There hasn’t been much on the Wrigley Field renovation front in the last couple weeks, as everyone seems to legitimately be waiting for the next Landmarks Commission meeting – which isn’t until July 10 – to say or do much.
As you may recall, the Cubs announced that they would move forward with the renovation/expansion of Wrigley Field even without an agreement with the rooftops not to sue (which they are likely to do eventually), but that renovation/expansion plan was modified from what the City approved last year. Being that there was no agreement with the rooftops, the Cubs decided not to compromise on what they’d wanted all along (including seven outfield signs instead of just two). In the process of alerting the City to their revised request, there was a snafu in the communications with the City about the plan to move the bullpens under the bleachers and widen the outfield doors.
That’s where things stand this week, as Cubs Chairman Tom Ricketts continues to say only that the Cubs are “looking forward to moving forward” once the Landmarks Commission process plays itself out. Those were his remarks at a recent conference, according to the Tribune. (Read that piece for some interesting organization-building stuff, though I wouldn’t put too much into it because we don’t have much context for the comments. Generally speaking, yeah, the focus is younger, cost-controlled players, and yeah, the Cubs pay their expenses and put the rest of their revenue back into baseball operations.)
All in all, it sounds like we might not hear much until that Landmarks Commission hearing on July 10. The Cubs had previously stated that they wanted to break ground on the first stage of the renovation (the clubhouse below the triangle property (which will become the plaza) west of the ballpark) in mid-July. If approval doesn’t come until July 10, is that timeline still realistic? I’ve actually heard that it is, but, like all things renovation, I’ll believe it when I see it. And I’m sure as heck not going to get cocky about approval at that July 10th meeting. You just never know in this town.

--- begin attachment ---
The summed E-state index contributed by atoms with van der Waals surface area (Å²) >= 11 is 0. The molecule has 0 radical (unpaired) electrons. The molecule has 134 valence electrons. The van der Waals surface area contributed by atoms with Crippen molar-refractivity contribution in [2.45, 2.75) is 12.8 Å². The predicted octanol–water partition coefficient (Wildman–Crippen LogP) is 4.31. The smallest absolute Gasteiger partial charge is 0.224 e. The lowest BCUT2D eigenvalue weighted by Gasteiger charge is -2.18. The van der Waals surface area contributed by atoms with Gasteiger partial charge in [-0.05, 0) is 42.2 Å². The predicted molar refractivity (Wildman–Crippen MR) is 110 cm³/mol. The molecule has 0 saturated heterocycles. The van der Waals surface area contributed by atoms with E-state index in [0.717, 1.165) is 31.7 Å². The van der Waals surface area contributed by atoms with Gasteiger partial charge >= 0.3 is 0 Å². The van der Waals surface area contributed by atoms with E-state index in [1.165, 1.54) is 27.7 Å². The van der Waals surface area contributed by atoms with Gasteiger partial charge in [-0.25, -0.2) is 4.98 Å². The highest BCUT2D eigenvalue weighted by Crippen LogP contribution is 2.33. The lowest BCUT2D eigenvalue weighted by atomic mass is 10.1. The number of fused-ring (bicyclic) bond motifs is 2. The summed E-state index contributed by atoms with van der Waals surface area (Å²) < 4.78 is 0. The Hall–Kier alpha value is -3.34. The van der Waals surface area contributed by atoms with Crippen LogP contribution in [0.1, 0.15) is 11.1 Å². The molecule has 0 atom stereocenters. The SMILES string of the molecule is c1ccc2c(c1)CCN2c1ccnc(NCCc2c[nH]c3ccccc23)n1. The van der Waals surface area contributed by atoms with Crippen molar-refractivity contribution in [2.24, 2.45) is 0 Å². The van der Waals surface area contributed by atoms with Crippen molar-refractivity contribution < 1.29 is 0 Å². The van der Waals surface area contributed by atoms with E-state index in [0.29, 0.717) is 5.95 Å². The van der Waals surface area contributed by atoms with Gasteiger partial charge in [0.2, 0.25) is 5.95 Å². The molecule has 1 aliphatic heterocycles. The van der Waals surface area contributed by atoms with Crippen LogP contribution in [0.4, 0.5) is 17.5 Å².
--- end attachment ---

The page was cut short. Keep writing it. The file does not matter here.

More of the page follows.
Speaking of which, remember when the Mayor’s Office got so PO’d about the bullpen relocation plan? About how they were not informed about it (the Cubs say it was in the documents that were submitted, but maybe it wasn’t called out enough or highlighted appropriately)? We’ll never know how much of that was legitimate anger and how much was mere political theater, but outgoing Rahm Emanuel aide Matt Hynes, who was closely involved in the multi-year negotiation process, doesn’t sound all that angry anymore.
Here’s a portion of a Q&A Hynes had recently with the Sun-Times:
Q: How frustrated are you with Cubs Chairman Tom Ricketts and the fact that, with all you’ve done to deliver, he kept you in the dark about enlarging the bullpen doors and altering Wrigley’s ivy-covered brick walls?
A: That was a minor setback, but one that can be overcome. I don’t think it was an intentional effort on the Cubs part to sneak the goods through customs. But once it came to the mayor’s attention, he made his opinion pretty clear. But you’ve got to look at the big picture. It’s important to have the Cub investment in the park and in the community go forward. So you move past it. There’s not a whole lot to be gained from harboring bitterness when you’re trying to get a deal done.
Hopefully Hynes’ sentiment is shared by the Landmarks Commission. That Sun-Times piece has some interesting additional Cubs/politics bits.
And, lastly, since the renovation storyline has been something of a bummer lately, how about something light?
BN’er Miggy is having a little fun in Italy right now, and thought he’d share some of that fun with us:
— Miguel Ramirez (@miggy8035) June 26, 2014
It took 10 years to build the Colosseum and then 15 years to renovate it, so maybe the Cubs are right on schedule.